Caregiver/Storyteller is a storytelling podcast about Alzheimer's and dementia caregiving. Every caregiver has a story to tell. Chris Doucette interviews caregivers to learn how they became caregivers, the ups and downs of their journey, and how they've changed as a result. Other podcasts teach. Through confessional storytelling, Caregiver/Storyteller helps listeners understand the..
Annette Perpinan met Ralph when dinner for two at a nice restaurant in Manhattan cost just $25.00. It was only when Ralph was diagnosed with Alzheimer's did Annette see the signs retroactively. With no one else to help, and a medical system that didn't seem to care, Annette took on the challenge of caring for Ralph until the end of his life.
Ellen Ratner inherited a love of music from her mother who loved to sing. Ethel had three loves: her husband, music, and her daughter, Ellen, whom Ethel referred to as 'my life.' The pressure of being on the receiving end of Ethel's adoration would irritate Ellen, especially because her mother had a larger than life persona. But after her mother was diagnosed with Alzheimer's, Ellen would come to appreciate the legacy of love and music that Ethel left for her only child.
Steve Zellner is an only child who became the primary caregiver for his mother, Sylvia, who was diagnosed with Alzheimer's in her 80s. As the disease progressed, Sylvia became uncharacteristically aggressive, at one point sending Steve to the hospital with a brain injury. Steve shares this harrowing story, along with memories of kinder days from an otherwise idyllic childhood in New York City.
Daniel Kenner is an actor based in New York City. As his father Buddy faced dementia and his mother Maureen battled cancer, Daniel served as one of many caregivers. With caregiving support from family, friends, and community, Daniel was able to spend time with his parents recording the stories of their lives. Working with his mother, Daniel ultimately transformed her life story into a book that explores her career as a teacher of special education students in Providence, Rhode Island. That book, “Room for Grace” was released on October 2, 2018.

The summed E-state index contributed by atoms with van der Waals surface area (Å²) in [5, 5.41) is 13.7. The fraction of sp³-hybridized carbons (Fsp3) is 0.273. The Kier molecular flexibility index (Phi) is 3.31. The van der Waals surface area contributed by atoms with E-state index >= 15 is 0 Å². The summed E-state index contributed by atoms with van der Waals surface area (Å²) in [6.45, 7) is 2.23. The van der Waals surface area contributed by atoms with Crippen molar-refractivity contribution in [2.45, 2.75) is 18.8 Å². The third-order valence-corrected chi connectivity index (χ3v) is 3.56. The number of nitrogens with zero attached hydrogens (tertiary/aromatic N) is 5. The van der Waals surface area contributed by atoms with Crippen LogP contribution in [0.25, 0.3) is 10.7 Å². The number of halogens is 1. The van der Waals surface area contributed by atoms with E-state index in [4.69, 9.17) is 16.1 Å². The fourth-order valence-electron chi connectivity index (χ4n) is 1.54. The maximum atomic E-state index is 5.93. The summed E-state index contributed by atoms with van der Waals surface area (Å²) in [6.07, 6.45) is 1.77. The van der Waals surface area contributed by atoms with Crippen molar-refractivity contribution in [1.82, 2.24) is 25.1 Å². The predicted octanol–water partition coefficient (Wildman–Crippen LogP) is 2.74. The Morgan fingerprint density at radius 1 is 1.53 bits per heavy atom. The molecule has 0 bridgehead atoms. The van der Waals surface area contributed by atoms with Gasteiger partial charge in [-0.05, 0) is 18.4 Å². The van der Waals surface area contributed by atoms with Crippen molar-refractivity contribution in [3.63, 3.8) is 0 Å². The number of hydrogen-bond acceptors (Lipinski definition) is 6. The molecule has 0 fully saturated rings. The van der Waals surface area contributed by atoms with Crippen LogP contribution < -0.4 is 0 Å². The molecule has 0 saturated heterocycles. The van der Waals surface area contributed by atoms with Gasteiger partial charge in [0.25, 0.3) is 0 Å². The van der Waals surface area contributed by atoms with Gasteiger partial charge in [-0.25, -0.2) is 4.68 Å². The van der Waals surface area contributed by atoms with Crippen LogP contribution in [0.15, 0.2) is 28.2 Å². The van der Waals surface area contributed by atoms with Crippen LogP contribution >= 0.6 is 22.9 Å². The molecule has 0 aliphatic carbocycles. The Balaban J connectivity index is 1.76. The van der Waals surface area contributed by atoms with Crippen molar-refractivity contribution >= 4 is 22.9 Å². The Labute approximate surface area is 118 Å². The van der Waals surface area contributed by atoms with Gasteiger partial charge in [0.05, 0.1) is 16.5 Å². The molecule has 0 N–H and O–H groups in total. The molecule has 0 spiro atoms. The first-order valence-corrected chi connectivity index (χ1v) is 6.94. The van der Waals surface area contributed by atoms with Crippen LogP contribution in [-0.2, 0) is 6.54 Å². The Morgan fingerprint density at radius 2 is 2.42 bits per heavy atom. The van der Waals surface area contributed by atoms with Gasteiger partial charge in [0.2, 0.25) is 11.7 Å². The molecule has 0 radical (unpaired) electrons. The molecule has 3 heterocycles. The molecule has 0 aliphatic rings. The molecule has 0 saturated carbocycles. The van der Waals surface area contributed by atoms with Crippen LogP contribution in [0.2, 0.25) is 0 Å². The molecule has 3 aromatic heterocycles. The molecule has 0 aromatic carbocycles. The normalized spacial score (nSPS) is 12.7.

Sue Funke is the youngest of several children and the one who lived closest to her mother during her mother's diagnosis of Alzheimer’s Disease. Sue was the first to notice Irene’s initial decline and found it difficult to convince her siblings about the significance of the signs that she saw. When they came to understand her mother's illness, the improv ethos of 'yes, and' came in handy. Despite their united front, their mother's husband found it harder to accept the seriousness of the disease, and Sue and her siblings faced not only the challenge of their mother's disease, but also the obstacle of a health care proxy held by someone else.
Nancy Hendley is a Dementia Care Trainer at CaringKind. Having started her career as a senior adult day care provider, Nancy was asked to lead an Alzheimer's and dementia care program. Nancy quickly fell in love with her dementia clients and that love has fueled her passion for dementia care and training Alzheimer's and dementia caregivers. Nancy shares some of her favorite stories from her life's work.
Max Stappler met and married his wife, Vivian, in Israel in 1968. After more than 30 years of marriage, it was a friend who first noticed that Vivian's behavior had changed. As Vivian began displaying some classic symptoms of Alzheimer's, Max's role as primary caregiver grew into a full-time job. One day, Vivian got lost in New York. It was then that Max decided to leave New York to care for Vivian in the safer locations of Florida and Colorado.
Occasionally, Caregiver/Storyteller interviews dementia care professionals. In this interview, we hear from Dr. Lisa Mosconi about the role nutrition plays in brain health. The science becomes personal as Dr. Mosconi shares the story of how her grandmother developed Alzheimer’s and the challenge that her mother faced as primary caregiver.
Ellen Lebowitz first became a caregiver when her father was dying of congestive heart failure. While caregiving was emotionally difficult, Ellen's burden was lightened by a hospice staff who kept her informed of her father's status every step of the way. When Ellen's mother, Ruth, was diagnosed with Alzheimer's Disease, she again became a caregiver – but this time she was caregiving for someone with a disease that felt unpredictable and disorienting. Despite it all, Ellen learned to let go of conflict from the past and offer her mother unconditional love.
Cindy Legorreta's introduction to Alzheimer's began when her older friend, Kitty, began struggling to come up with common words. Kitty's home was sold to pay for her care and Cindy would visit regularly. Soon after, Cindy's mother Lucille began showing symptoms of Alzheimer's and would later be diagnosed with Mixed Dementia. A period of estrangement that kept Cindy apart from her mother would end when Cindy and her sister Val became primary caregivers for their mother. This is her story.